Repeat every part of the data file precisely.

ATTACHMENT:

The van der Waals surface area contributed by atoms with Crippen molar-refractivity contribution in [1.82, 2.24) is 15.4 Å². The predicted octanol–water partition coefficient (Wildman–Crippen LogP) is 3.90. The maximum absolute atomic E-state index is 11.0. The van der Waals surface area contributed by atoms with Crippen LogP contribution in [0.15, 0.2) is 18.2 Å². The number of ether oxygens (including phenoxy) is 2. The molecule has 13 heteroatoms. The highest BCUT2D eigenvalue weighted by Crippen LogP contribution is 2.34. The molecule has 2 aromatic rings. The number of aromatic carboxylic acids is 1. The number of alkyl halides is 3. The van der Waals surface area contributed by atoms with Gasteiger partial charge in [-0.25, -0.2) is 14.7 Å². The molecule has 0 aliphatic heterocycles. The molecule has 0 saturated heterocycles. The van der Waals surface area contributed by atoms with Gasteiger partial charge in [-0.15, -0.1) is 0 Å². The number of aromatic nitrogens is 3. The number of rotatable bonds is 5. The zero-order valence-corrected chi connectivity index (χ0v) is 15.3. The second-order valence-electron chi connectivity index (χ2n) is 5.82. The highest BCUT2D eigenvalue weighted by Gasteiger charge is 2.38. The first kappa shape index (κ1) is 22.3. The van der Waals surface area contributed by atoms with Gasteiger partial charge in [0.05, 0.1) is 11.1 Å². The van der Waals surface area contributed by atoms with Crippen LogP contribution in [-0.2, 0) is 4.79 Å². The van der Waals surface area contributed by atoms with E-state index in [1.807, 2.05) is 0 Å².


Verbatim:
The van der Waals surface area contributed by atoms with Crippen molar-refractivity contribution in [1.82, 2.24) is 15.4 Å². The predicted octanol–water partition coefficient (Wildman–Crippen LogP) is 3.90. The maximum absolute atomic E-state index is 11.0. The van der Waals surface area contributed by atoms with Crippen LogP contribution in [0.15, 0.2) is 18.2 Å². The number of ether oxygens (including phenoxy) is 2. The molecule has 13 heteroatoms. The highest BCUT2D eigenvalue weighted by Crippen LogP contribution is 2.34. The molecule has 2 aromatic rings. The number of aromatic carboxylic acids is 1. The number of alkyl halides is 3. The van der Waals surface area contributed by atoms with Gasteiger partial charge in [-0.25, -0.2) is 14.7 Å². The molecule has 0 aliphatic heterocycles. The molecule has 0 saturated heterocycles. The van der Waals surface area contributed by atoms with Gasteiger partial charge in [-0.15, -0.1) is 0 Å². The number of aromatic nitrogens is 3. The number of rotatable bonds is 5. The zero-order valence-corrected chi connectivity index (χ0v) is 15.3. The second-order valence-electron chi connectivity index (χ2n) is 5.82. The highest BCUT2D eigenvalue weighted by Gasteiger charge is 2.38. The first kappa shape index (κ1) is 22.3. The van der Waals surface area contributed by atoms with Gasteiger partial charge in [0.05, 0.1) is 11.1 Å². The van der Waals surface area contributed by atoms with Crippen LogP contribution in [-0.2, 0) is 4.79 Å². The van der Waals surface area contributed by atoms with E-state index in [1.807, 2.05) is 0 Å².